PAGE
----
Traditional gardening and agriculture, even in the controlled environments of hoop houses and greenhouses, result in a lot of physical labor. Whether it's pulling up weeds, applying plastic mulch sheets, or preparing the soil for planting, working in the ground has always posed plenty of disadvantages to the hard-working farmer. Turning to growing high-value crops in water and soil-free media, the practice known as hydroponics, was a ground-breaking invention. It lifted the roots of farming out of the dirt and into a new system of production.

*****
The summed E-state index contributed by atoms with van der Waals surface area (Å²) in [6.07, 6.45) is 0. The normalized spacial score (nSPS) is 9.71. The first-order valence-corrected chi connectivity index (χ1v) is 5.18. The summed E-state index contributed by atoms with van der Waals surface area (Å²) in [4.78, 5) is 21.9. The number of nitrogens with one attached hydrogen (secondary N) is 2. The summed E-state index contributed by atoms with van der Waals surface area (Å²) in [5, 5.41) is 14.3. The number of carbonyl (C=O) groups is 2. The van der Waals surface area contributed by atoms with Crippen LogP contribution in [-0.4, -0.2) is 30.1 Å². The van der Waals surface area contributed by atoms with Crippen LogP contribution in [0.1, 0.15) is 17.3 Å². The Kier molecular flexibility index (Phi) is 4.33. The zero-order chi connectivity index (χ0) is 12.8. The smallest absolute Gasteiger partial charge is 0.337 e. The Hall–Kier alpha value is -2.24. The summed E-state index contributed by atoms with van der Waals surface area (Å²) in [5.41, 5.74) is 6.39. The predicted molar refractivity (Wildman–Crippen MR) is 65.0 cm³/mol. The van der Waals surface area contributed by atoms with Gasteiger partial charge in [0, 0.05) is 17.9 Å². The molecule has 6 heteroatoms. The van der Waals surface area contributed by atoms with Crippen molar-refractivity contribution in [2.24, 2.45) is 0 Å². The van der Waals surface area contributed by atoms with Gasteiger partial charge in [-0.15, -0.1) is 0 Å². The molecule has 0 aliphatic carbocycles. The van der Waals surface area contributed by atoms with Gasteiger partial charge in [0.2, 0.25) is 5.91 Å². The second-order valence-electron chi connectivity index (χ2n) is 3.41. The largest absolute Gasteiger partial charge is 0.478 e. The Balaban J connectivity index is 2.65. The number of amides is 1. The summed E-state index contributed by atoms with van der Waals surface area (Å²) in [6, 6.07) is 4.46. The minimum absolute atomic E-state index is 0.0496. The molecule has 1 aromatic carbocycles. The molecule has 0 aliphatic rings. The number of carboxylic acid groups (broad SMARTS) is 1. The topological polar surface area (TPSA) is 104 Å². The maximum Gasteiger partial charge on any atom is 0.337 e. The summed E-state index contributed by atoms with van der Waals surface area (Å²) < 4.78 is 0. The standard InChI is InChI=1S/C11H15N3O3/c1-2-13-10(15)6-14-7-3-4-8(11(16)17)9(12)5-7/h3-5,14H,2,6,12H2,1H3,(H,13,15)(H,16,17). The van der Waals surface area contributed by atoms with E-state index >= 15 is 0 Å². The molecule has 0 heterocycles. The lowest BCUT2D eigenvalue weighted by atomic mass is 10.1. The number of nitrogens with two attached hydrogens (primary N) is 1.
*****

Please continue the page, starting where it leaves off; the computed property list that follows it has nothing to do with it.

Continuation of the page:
Still, there are always ways to improve systems and optimize them further. When you introduce fish into the system of hydroponics, you create aquaponics. Aquaponics is often still thought of as a hobby or backyard project, but it has great commercial potential for both crop and fish production. Adding the right fish to a water-based system creates a natural source of the nutrients that plants need to grow quickly. With a little daily management and maintenance, a large commercial system could produce enough of a profit to create a strong family or local business. Once the system is perfected, opportunities abound for franchising and expanding locations.